BENTON COUNTY — Benton County residents have been scratching their heads over an unusual rash of high stakes internal investigations and actions taken by Benton County elected officials over the past five months. On the heels of a Benton County Sheriff investigation, a five-month Port of Benton internal investigation was brought to light in a Special Port Commission meeting on Tuesday, Nov. 26.
Following discussion and acceptance of the investigation findings, Interim Port Executive Director, Diahann Howard, was appointed permanent Port Executive Director by a 2-1 vote. Commissioners Roy Keck and Robert Larson voted yes, with dissenting vote by Commissioner Jane Hagarty.
Howard replaces former, 30-year director Scott Keller, who retired abruptly in June 2019. Howard began with the port in 2006, serving as the Director of Economic Development and Government Affairs.
The completed investigation results were made public during the Nov. 26, port meeting, and again, in a courtesy email to media outlets in the region, by investigator Lucinda J. Luke, attorney-partner with Carney Badley Spellman, P.S., of Seattle, Wash.
Early in the five-month 2019 executive director search period, a substantial complaint was filed by four unnamed Port employees, alleging six grievances. The complaint alleged violation of open public meeting law by commissioners, favoritism shown by Commissioner Keck towards candidate Howard, hostile and intimidating treatment by Keck to staff; retaliatory actions by Howard against employees following the complaint filing; public shaming of port staff by Keck and Howard and use of a consultant without a contract. The investigation did, according to Luke, “taint” the impact the executive director search process. Other findings by Luke were: Howard did hire an employment consultant following the employee complaint, without an approval; commissioners did not break open public meeting law; Commissioner Keck did repeat comments from an executive session, but this question was outside the scope of the investigation, Howard’s response to the complaint fell into the threshold of retaliation; Keck’s political campaign “actions have, on a more probable than not basis, impacted the way in which the other two commissioners view the candidates,” wrote Luke.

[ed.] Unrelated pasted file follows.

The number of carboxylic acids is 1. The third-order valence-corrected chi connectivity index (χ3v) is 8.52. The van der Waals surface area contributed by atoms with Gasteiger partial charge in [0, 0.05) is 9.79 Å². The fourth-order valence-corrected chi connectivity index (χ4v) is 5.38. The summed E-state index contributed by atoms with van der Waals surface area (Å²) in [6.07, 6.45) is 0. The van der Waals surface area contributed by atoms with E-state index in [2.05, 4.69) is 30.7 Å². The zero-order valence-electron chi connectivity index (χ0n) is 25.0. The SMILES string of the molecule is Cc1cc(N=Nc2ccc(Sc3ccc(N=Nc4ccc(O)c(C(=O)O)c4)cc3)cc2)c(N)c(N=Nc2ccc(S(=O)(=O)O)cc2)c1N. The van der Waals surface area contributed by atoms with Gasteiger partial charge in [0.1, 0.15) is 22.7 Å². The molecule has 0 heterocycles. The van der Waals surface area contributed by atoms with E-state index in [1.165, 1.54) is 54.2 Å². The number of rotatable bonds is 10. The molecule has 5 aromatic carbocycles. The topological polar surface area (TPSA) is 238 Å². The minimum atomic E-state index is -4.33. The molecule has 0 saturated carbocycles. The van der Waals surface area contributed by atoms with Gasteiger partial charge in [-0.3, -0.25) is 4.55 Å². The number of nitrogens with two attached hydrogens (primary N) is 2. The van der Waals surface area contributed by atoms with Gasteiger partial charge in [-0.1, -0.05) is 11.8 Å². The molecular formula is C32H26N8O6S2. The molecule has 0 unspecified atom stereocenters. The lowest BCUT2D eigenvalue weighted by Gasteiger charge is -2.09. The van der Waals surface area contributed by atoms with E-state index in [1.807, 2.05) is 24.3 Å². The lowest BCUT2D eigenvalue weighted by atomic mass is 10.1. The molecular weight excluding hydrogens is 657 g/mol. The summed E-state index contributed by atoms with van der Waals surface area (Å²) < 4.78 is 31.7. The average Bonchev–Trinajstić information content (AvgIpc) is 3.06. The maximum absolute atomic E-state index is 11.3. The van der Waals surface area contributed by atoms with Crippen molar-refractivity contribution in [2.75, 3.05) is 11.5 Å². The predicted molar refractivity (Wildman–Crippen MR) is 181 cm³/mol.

Keck also expressed complaints against staff, which the investigator included in her review. One concern was his phone being tapped. These complaints were examined and found to lack evidence.